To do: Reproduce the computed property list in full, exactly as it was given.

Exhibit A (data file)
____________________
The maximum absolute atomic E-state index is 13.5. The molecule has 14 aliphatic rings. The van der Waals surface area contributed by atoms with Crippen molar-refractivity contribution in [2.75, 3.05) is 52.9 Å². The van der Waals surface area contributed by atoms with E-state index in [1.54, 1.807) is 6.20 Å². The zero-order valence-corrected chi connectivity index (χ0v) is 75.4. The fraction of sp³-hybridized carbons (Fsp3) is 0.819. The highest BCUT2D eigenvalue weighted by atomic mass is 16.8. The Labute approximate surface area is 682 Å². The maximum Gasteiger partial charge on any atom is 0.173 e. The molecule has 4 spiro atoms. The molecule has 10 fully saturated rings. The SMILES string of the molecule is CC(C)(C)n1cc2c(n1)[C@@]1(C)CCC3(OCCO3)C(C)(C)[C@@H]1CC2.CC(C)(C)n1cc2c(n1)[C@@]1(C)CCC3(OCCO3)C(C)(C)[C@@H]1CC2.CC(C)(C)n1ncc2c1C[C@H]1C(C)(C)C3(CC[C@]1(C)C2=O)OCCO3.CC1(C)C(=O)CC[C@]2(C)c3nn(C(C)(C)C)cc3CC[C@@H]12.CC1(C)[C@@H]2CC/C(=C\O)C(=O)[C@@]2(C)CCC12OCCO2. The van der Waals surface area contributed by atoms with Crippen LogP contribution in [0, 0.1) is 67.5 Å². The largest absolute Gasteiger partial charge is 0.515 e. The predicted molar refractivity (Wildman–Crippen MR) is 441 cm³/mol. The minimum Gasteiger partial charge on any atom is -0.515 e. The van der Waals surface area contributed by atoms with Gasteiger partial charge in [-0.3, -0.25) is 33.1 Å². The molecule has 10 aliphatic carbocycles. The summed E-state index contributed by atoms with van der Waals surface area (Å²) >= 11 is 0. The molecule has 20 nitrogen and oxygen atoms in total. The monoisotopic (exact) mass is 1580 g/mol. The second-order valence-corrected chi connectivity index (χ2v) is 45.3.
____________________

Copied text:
The maximum absolute atomic E-state index is 13.5. The molecule has 14 aliphatic rings. The van der Waals surface area contributed by atoms with Crippen molar-refractivity contribution in [2.75, 3.05) is 52.9 Å². The van der Waals surface area contributed by atoms with E-state index in [1.54, 1.807) is 6.20 Å². The zero-order valence-corrected chi connectivity index (χ0v) is 75.4. The fraction of sp³-hybridized carbons (Fsp3) is 0.819. The highest BCUT2D eigenvalue weighted by atomic mass is 16.8. The Labute approximate surface area is 682 Å². The maximum Gasteiger partial charge on any atom is 0.173 e. The molecule has 4 spiro atoms. The molecule has 10 fully saturated rings. The SMILES string of the molecule is CC(C)(C)n1cc2c(n1)[C@@]1(C)CCC3(OCCO3)C(C)(C)[C@@H]1CC2.CC(C)(C)n1cc2c(n1)[C@@]1(C)CCC3(OCCO3)C(C)(C)[C@@H]1CC2.CC(C)(C)n1ncc2c1C[C@H]1C(C)(C)C3(CC[C@]1(C)C2=O)OCCO3.CC1(C)C(=O)CC[C@]2(C)c3nn(C(C)(C)C)cc3CC[C@@H]12.CC1(C)[C@@H]2CC/C(=C\O)C(=O)[C@@]2(C)CCC12OCCO2. The van der Waals surface area contributed by atoms with Crippen LogP contribution in [0, 0.1) is 67.5 Å². The largest absolute Gasteiger partial charge is 0.515 e. The predicted molar refractivity (Wildman–Crippen MR) is 441 cm³/mol. The minimum Gasteiger partial charge on any atom is -0.515 e. The van der Waals surface area contributed by atoms with Gasteiger partial charge in [-0.3, -0.25) is 33.1 Å². The molecule has 10 aliphatic carbocycles. The summed E-state index contributed by atoms with van der Waals surface area (Å²) >= 11 is 0. The molecule has 20 nitrogen and oxygen atoms in total. The monoisotopic (exact) mass is 1580 g/mol. The second-order valence-corrected chi connectivity index (χ2v) is 45.3.